Everything About Rumi, the Poet and Spiritual Guru

You may have seen quotes from Rumi but who exactly is he?

By Aey
Everything About Rumi, the Poet and Spiritual Guru

Rumi – His Journey to becoming a Spiritual Guru

Over the past three decades, Rumi has become very famous in the west. His poetry has been translated into English, German and Chinese, and people are reading his works now more than ever. However, while the discovery of Rumi might be new to us, he has existed in the East for quite some time. Before we get to an introduction to his journey to spirituality it is important that you know about his roots, if only for the sake of dismantling a few myths. Rumi was born in modern-day Afghanistan and settled in modern-day turkey. However, back then it was all part of the Persian Empire.

Rumi was an individual thirsty for knowledge and guidance after completing his education and learning, he was told of a wanderer that would surely lead him to greatness. It was then that he started his journey to become the Rumi that we know today. After meeting his mentor Shams Tabrezi or Shams of Tabrez he was stripped of the shackles of conventionalism and become the universal figure of spiritualism heard in Sufi circles, monasteries and churches.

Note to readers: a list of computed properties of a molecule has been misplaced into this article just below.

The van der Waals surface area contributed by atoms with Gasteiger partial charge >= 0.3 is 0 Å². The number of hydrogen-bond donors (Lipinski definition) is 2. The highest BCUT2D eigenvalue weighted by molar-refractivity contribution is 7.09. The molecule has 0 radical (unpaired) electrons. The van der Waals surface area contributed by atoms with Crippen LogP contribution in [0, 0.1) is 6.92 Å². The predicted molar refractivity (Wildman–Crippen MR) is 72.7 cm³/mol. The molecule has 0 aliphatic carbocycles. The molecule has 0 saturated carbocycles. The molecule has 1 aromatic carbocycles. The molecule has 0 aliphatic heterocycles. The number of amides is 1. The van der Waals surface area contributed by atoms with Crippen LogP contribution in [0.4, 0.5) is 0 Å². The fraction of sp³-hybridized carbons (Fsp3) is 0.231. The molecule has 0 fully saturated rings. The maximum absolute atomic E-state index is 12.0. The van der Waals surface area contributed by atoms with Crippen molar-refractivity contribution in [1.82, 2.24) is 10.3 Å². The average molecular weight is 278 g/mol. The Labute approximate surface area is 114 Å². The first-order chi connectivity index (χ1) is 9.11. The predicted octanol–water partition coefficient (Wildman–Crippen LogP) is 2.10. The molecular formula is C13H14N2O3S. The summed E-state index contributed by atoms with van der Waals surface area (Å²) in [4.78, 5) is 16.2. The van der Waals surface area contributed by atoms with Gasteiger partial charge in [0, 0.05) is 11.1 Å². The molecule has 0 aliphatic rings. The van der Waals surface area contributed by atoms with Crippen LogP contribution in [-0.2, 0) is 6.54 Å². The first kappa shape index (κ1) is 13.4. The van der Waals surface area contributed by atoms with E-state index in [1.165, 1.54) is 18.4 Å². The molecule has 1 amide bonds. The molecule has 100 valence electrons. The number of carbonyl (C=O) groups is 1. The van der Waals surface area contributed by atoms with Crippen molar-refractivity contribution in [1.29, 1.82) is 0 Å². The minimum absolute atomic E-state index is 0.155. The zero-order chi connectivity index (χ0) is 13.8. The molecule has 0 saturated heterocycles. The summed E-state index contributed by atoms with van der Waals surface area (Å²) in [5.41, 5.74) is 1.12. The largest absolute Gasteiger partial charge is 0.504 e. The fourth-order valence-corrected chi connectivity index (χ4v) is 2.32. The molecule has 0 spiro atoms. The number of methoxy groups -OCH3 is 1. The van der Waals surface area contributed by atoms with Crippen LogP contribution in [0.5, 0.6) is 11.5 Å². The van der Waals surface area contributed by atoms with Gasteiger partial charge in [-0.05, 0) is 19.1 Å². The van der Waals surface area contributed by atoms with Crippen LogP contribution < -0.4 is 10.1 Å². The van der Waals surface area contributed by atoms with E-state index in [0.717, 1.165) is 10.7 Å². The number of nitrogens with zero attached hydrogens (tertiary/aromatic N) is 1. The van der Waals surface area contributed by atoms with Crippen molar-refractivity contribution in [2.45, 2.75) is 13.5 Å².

Rumi – Achievements as a Poet

His poetry is what led to the origin of the sama' which now holds a central position in the philosophy of Sufism. His largest book of poetry was Masnavi Manawi, in which he produced 25,000 verses of poetry about various themes of spiritual love and evolution of the soul. Another magnificent piece of work is Diwan-iShams -iTabrizi. This piece was written after the sudden loss of his dear friend and his mentor. The book deals with the universal concepts of love and acceptance. The reason why he named the book after Shams was because he knew that his disciples would have otherwise covered up his part in evolution he writes about.